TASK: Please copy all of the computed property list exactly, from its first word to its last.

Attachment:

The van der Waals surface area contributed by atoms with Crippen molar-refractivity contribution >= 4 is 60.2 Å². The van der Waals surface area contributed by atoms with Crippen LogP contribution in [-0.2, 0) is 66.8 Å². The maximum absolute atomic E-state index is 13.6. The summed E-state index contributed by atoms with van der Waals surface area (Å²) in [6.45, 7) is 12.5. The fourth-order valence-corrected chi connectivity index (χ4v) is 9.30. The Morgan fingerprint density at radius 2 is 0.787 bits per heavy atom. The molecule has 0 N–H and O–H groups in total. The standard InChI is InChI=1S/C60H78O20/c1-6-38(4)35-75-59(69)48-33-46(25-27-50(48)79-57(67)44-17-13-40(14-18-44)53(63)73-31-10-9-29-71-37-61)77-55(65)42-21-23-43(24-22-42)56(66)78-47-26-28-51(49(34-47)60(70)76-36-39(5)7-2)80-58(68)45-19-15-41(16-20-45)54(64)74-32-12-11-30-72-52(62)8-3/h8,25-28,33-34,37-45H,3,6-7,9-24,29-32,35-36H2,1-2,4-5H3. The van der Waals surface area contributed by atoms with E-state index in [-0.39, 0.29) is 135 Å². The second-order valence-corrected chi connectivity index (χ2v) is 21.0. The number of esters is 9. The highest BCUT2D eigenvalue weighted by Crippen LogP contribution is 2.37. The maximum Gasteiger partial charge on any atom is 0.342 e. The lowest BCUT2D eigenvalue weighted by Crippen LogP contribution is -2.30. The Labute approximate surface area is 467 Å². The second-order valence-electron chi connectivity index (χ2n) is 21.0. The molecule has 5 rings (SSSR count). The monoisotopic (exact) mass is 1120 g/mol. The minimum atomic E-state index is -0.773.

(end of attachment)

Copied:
The van der Waals surface area contributed by atoms with Crippen molar-refractivity contribution >= 4 is 60.2 Å². The van der Waals surface area contributed by atoms with Crippen LogP contribution in [-0.2, 0) is 66.8 Å². The maximum absolute atomic E-state index is 13.6. The summed E-state index contributed by atoms with van der Waals surface area (Å²) in [6.45, 7) is 12.5. The fourth-order valence-corrected chi connectivity index (χ4v) is 9.30. The Morgan fingerprint density at radius 2 is 0.787 bits per heavy atom. The molecule has 0 N–H and O–H groups in total. The standard InChI is InChI=1S/C60H78O20/c1-6-38(4)35-75-59(69)48-33-46(25-27-50(48)79-57(67)44-17-13-40(14-18-44)53(63)73-31-10-9-29-71-37-61)77-55(65)42-21-23-43(24-22-42)56(66)78-47-26-28-51(49(34-47)60(70)76-36-39(5)7-2)80-58(68)45-19-15-41(16-20-45)54(64)74-32-12-11-30-72-52(62)8-3/h8,25-28,33-34,37-45H,3,6-7,9-24,29-32,35-36H2,1-2,4-5H3. The van der Waals surface area contributed by atoms with E-state index in [-0.39, 0.29) is 135 Å². The second-order valence-corrected chi connectivity index (χ2v) is 21.0. The number of esters is 9. The highest BCUT2D eigenvalue weighted by Crippen LogP contribution is 2.37. The maximum Gasteiger partial charge on any atom is 0.342 e. The lowest BCUT2D eigenvalue weighted by Crippen LogP contribution is -2.30. The Labute approximate surface area is 467 Å². The second-order valence-electron chi connectivity index (χ2n) is 21.0. The molecule has 5 rings (SSSR count). The monoisotopic (exact) mass is 1120 g/mol. The minimum atomic E-state index is -0.773.